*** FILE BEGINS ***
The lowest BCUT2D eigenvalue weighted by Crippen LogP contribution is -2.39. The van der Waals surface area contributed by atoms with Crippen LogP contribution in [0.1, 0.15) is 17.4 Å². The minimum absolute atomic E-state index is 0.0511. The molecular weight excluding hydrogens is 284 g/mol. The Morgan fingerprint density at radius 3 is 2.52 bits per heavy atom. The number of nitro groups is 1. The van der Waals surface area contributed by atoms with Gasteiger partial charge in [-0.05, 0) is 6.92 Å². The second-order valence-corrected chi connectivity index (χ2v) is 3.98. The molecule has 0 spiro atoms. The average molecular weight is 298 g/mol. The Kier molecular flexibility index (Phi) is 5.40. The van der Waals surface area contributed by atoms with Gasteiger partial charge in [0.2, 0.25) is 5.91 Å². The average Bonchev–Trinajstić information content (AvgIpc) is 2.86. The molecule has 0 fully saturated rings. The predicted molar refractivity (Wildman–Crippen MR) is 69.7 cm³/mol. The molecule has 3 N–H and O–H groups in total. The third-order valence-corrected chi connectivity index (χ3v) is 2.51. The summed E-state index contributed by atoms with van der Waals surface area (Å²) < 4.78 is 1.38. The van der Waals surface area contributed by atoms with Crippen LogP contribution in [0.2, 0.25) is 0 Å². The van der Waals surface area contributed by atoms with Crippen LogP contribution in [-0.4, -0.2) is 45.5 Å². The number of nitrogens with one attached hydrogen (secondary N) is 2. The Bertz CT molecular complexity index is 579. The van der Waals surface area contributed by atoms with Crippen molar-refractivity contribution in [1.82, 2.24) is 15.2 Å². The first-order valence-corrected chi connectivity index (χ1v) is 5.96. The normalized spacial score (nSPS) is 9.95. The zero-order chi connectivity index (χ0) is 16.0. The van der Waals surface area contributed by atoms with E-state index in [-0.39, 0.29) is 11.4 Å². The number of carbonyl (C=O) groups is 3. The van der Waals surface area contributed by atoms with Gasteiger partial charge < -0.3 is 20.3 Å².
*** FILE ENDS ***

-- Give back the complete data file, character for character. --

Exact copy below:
The lowest BCUT2D eigenvalue weighted by Crippen LogP contribution is -2.39. The van der Waals surface area contributed by atoms with Crippen LogP contribution in [0.1, 0.15) is 17.4 Å². The minimum absolute atomic E-state index is 0.0511. The molecular weight excluding hydrogens is 284 g/mol. The Morgan fingerprint density at radius 3 is 2.52 bits per heavy atom. The number of nitro groups is 1. The van der Waals surface area contributed by atoms with Gasteiger partial charge in [-0.05, 0) is 6.92 Å². The second-order valence-corrected chi connectivity index (χ2v) is 3.98. The molecule has 0 spiro atoms. The average molecular weight is 298 g/mol. The Kier molecular flexibility index (Phi) is 5.40. The van der Waals surface area contributed by atoms with Gasteiger partial charge in [0.2, 0.25) is 5.91 Å². The average Bonchev–Trinajstić information content (AvgIpc) is 2.86. The molecule has 0 fully saturated rings. The predicted molar refractivity (Wildman–Crippen MR) is 69.7 cm³/mol. The molecule has 3 N–H and O–H groups in total. The third-order valence-corrected chi connectivity index (χ3v) is 2.51. The summed E-state index contributed by atoms with van der Waals surface area (Å²) < 4.78 is 1.38. The van der Waals surface area contributed by atoms with Crippen LogP contribution in [0.2, 0.25) is 0 Å². The van der Waals surface area contributed by atoms with Crippen LogP contribution in [-0.4, -0.2) is 45.5 Å². The number of nitrogens with one attached hydrogen (secondary N) is 2. The Bertz CT molecular complexity index is 579. The van der Waals surface area contributed by atoms with Crippen molar-refractivity contribution in [1.82, 2.24) is 15.2 Å². The first-order valence-corrected chi connectivity index (χ1v) is 5.96. The normalized spacial score (nSPS) is 9.95. The zero-order chi connectivity index (χ0) is 16.0. The van der Waals surface area contributed by atoms with E-state index in [-0.39, 0.29) is 11.4 Å². The number of carbonyl (C=O) groups is 3. The van der Waals surface area contributed by atoms with Gasteiger partial charge < -0.3 is 20.3 Å².